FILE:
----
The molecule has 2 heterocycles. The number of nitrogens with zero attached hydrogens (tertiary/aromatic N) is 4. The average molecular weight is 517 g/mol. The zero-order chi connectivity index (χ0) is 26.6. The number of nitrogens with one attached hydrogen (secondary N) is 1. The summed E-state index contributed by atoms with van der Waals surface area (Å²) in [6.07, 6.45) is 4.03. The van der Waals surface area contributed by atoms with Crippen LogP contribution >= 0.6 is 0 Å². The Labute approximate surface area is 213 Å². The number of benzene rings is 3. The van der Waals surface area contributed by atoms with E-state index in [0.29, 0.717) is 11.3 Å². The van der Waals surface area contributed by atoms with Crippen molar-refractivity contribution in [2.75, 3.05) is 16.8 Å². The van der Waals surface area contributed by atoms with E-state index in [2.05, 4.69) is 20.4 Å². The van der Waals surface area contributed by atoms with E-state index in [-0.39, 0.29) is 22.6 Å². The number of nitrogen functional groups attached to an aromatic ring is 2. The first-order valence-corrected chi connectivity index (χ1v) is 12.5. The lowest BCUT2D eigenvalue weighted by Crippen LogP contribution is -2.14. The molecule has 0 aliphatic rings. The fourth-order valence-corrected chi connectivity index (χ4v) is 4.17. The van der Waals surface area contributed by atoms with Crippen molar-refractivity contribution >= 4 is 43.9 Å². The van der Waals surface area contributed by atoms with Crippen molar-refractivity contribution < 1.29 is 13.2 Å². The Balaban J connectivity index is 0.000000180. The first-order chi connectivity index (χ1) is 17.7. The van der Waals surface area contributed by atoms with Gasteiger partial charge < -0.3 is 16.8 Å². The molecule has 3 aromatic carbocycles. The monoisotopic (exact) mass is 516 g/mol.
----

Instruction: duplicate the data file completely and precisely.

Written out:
The molecule has 2 heterocycles. The number of nitrogens with zero attached hydrogens (tertiary/aromatic N) is 4. The average molecular weight is 517 g/mol. The zero-order chi connectivity index (χ0) is 26.6. The number of nitrogens with one attached hydrogen (secondary N) is 1. The summed E-state index contributed by atoms with van der Waals surface area (Å²) in [6.07, 6.45) is 4.03. The van der Waals surface area contributed by atoms with Crippen LogP contribution >= 0.6 is 0 Å². The Labute approximate surface area is 213 Å². The number of benzene rings is 3. The van der Waals surface area contributed by atoms with E-state index in [0.29, 0.717) is 11.3 Å². The van der Waals surface area contributed by atoms with Crippen molar-refractivity contribution in [2.75, 3.05) is 16.8 Å². The van der Waals surface area contributed by atoms with E-state index in [2.05, 4.69) is 20.4 Å². The van der Waals surface area contributed by atoms with E-state index in [-0.39, 0.29) is 22.6 Å². The number of nitrogen functional groups attached to an aromatic ring is 2. The first-order valence-corrected chi connectivity index (χ1v) is 12.5. The lowest BCUT2D eigenvalue weighted by Crippen LogP contribution is -2.14. The molecule has 0 aliphatic rings. The fourth-order valence-corrected chi connectivity index (χ4v) is 4.17. The van der Waals surface area contributed by atoms with Crippen molar-refractivity contribution >= 4 is 43.9 Å². The van der Waals surface area contributed by atoms with Crippen molar-refractivity contribution < 1.29 is 13.2 Å². The Balaban J connectivity index is 0.000000180. The first-order chi connectivity index (χ1) is 17.7. The van der Waals surface area contributed by atoms with Gasteiger partial charge < -0.3 is 16.8 Å². The molecule has 3 aromatic carbocycles. The monoisotopic (exact) mass is 516 g/mol.